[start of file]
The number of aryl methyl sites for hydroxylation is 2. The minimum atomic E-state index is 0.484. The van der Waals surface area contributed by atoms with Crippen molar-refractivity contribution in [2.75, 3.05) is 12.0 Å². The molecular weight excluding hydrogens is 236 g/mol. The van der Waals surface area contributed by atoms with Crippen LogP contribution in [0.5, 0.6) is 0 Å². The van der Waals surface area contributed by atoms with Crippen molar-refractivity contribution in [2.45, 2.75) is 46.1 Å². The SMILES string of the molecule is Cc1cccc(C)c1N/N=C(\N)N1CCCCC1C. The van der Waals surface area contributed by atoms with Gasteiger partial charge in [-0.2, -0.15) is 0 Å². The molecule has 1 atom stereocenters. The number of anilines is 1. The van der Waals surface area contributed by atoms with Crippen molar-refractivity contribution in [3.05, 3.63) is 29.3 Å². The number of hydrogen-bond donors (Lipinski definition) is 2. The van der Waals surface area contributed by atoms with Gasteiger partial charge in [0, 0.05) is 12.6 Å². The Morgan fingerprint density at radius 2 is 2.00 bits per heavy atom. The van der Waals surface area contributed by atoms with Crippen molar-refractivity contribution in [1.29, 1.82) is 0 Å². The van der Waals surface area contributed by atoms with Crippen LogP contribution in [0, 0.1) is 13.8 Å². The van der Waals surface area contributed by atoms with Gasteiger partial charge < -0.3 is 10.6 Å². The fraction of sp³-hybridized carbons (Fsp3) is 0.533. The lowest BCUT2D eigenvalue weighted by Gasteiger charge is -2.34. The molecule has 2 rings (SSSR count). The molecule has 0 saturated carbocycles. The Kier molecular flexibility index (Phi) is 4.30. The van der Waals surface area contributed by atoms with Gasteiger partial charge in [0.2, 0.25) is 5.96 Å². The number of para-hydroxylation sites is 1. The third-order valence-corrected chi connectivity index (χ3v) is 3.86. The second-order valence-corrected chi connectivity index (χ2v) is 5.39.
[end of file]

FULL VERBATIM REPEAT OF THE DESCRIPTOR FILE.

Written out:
The number of aryl methyl sites for hydroxylation is 2. The minimum atomic E-state index is 0.484. The van der Waals surface area contributed by atoms with Crippen molar-refractivity contribution in [2.75, 3.05) is 12.0 Å². The molecular weight excluding hydrogens is 236 g/mol. The van der Waals surface area contributed by atoms with Crippen LogP contribution in [0.5, 0.6) is 0 Å². The van der Waals surface area contributed by atoms with Crippen molar-refractivity contribution in [2.45, 2.75) is 46.1 Å². The SMILES string of the molecule is Cc1cccc(C)c1N/N=C(\N)N1CCCCC1C. The van der Waals surface area contributed by atoms with Gasteiger partial charge in [-0.2, -0.15) is 0 Å². The molecule has 1 atom stereocenters. The number of anilines is 1. The van der Waals surface area contributed by atoms with Crippen molar-refractivity contribution in [3.05, 3.63) is 29.3 Å². The number of hydrogen-bond donors (Lipinski definition) is 2. The van der Waals surface area contributed by atoms with Gasteiger partial charge in [0, 0.05) is 12.6 Å². The Morgan fingerprint density at radius 2 is 2.00 bits per heavy atom. The van der Waals surface area contributed by atoms with Crippen molar-refractivity contribution in [1.29, 1.82) is 0 Å². The van der Waals surface area contributed by atoms with Crippen LogP contribution in [0, 0.1) is 13.8 Å². The van der Waals surface area contributed by atoms with Gasteiger partial charge < -0.3 is 10.6 Å². The fraction of sp³-hybridized carbons (Fsp3) is 0.533. The lowest BCUT2D eigenvalue weighted by Gasteiger charge is -2.34. The molecule has 2 rings (SSSR count). The molecule has 0 saturated carbocycles. The Kier molecular flexibility index (Phi) is 4.30. The van der Waals surface area contributed by atoms with Gasteiger partial charge in [0.2, 0.25) is 5.96 Å². The number of para-hydroxylation sites is 1. The third-order valence-corrected chi connectivity index (χ3v) is 3.86. The second-order valence-corrected chi connectivity index (χ2v) is 5.39.